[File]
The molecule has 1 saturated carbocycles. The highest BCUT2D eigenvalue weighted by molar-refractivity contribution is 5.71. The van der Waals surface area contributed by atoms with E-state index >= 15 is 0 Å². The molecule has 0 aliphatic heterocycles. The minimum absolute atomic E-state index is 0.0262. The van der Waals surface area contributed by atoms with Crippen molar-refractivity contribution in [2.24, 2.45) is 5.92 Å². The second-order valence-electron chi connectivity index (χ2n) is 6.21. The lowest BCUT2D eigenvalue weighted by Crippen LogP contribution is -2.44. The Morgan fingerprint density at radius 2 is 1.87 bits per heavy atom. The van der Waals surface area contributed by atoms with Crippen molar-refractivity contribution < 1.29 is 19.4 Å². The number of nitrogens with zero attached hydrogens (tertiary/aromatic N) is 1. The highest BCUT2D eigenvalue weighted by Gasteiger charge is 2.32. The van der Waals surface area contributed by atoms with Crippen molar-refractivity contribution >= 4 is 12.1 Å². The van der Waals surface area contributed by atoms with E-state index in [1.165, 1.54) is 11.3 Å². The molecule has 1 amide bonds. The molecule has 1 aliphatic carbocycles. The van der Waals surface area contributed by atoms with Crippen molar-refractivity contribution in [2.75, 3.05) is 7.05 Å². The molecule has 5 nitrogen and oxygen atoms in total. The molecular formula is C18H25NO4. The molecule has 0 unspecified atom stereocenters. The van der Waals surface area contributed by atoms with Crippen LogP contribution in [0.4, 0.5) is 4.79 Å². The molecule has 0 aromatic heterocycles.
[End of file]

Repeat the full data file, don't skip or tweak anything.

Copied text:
The molecule has 1 saturated carbocycles. The highest BCUT2D eigenvalue weighted by molar-refractivity contribution is 5.71. The van der Waals surface area contributed by atoms with E-state index >= 15 is 0 Å². The molecule has 0 aliphatic heterocycles. The minimum absolute atomic E-state index is 0.0262. The van der Waals surface area contributed by atoms with Crippen molar-refractivity contribution in [2.24, 2.45) is 5.92 Å². The second-order valence-electron chi connectivity index (χ2n) is 6.21. The lowest BCUT2D eigenvalue weighted by Crippen LogP contribution is -2.44. The Morgan fingerprint density at radius 2 is 1.87 bits per heavy atom. The van der Waals surface area contributed by atoms with Crippen molar-refractivity contribution < 1.29 is 19.4 Å². The number of nitrogens with zero attached hydrogens (tertiary/aromatic N) is 1. The highest BCUT2D eigenvalue weighted by Gasteiger charge is 2.32. The van der Waals surface area contributed by atoms with Crippen molar-refractivity contribution >= 4 is 12.1 Å². The van der Waals surface area contributed by atoms with E-state index in [1.165, 1.54) is 11.3 Å². The molecule has 1 amide bonds. The molecule has 1 aliphatic carbocycles. The van der Waals surface area contributed by atoms with Crippen molar-refractivity contribution in [2.75, 3.05) is 7.05 Å². The molecule has 5 nitrogen and oxygen atoms in total. The molecular formula is C18H25NO4. The molecule has 0 unspecified atom stereocenters. The van der Waals surface area contributed by atoms with Crippen LogP contribution in [0.4, 0.5) is 4.79 Å². The molecule has 0 aromatic heterocycles.